Apollo 11 ascent stage may still be orbiting the moon
James Meador, an independent researcher at the California Institute of Technology, has found evidence that suggests the Apollo 11 ascent stage may still be orbiting the moon. He has written a paper outlining his research and findings and has posted it on the arXiv preprint server.
In 1969, NASA astronauts Neil Armstrong and Buzz Aldrin made history when they landed a craft successfully on the moon. After more than 21 hours on the surface, the astronauts blasted off the surface in a part of the Eagle lander called the ascent stage. They soon thereafter rendezvoused with Michael Collins in the command module which carried them back to Earth. Before departing for Earth, the ascent stage was jettisoned into space—NASA engineers assumed that it would crash back to the moon's surface sometime later. Meador reports that the ascent stage may not have crashed into the moon after all and might, in fact, still be orbiting the moon.
Meador began his investigation by considering whether it might be possible to find the ascent stage, which he assumed would be on the surface of the moon. He noted that NASA had sent spacecraft into orbit around the moon in 2012 as part of the GRAIL project to map the moon's gravitational field. That suggested he should be able to track the ascent stage's descent to the moon using a tool created by NASA called the General Mission Analysis Tool, which can be used to map spacecraft trajectories around planets or moons when their gravitational field is known.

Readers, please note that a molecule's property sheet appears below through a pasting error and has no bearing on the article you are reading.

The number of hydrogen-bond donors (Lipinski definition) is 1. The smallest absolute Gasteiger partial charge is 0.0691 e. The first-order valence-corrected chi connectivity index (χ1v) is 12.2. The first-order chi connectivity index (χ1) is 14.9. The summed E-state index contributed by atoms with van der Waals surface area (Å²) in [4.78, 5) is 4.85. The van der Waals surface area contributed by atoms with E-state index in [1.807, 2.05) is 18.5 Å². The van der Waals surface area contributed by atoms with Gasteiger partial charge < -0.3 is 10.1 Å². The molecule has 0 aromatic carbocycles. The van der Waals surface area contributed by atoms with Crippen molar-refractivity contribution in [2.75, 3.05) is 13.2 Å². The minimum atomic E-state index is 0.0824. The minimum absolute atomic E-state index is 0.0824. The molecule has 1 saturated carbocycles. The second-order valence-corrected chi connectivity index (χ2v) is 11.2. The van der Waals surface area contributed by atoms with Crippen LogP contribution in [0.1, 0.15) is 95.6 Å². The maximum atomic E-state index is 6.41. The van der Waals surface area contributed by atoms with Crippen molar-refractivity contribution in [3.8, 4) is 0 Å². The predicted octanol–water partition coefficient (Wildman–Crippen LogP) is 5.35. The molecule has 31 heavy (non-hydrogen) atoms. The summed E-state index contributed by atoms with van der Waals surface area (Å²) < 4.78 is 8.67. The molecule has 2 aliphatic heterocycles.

After adding data from GRAIL, Meador ran the simulation multiple times using different parameters to simulate conditions that likely existed from the time when the ascent was jettisoned on up to the present. He also included data to take into account gravity from the sun and the other planets (except Mercury) and data describing forces due to solar radiation. He found that all of his simulations showed the ascent stage maintaining a steady orbit.
Meador acknowledges that other factors could have led to the demise of the craft—its remaining fuel could have exploded as the craft degraded, for example, changing its orbit. But he also notes that if the agency chooses to look for it, NASA possesses the technology needed to find the craft if it is still in orbit.
More information: James Meador, Long-term Orbit Stability of the Apollo 11 Eagle Lunar Module Ascent Stage, arXiv:2105.10088v1 [physics.space-ph] arxiv.org/abs/2105.10088
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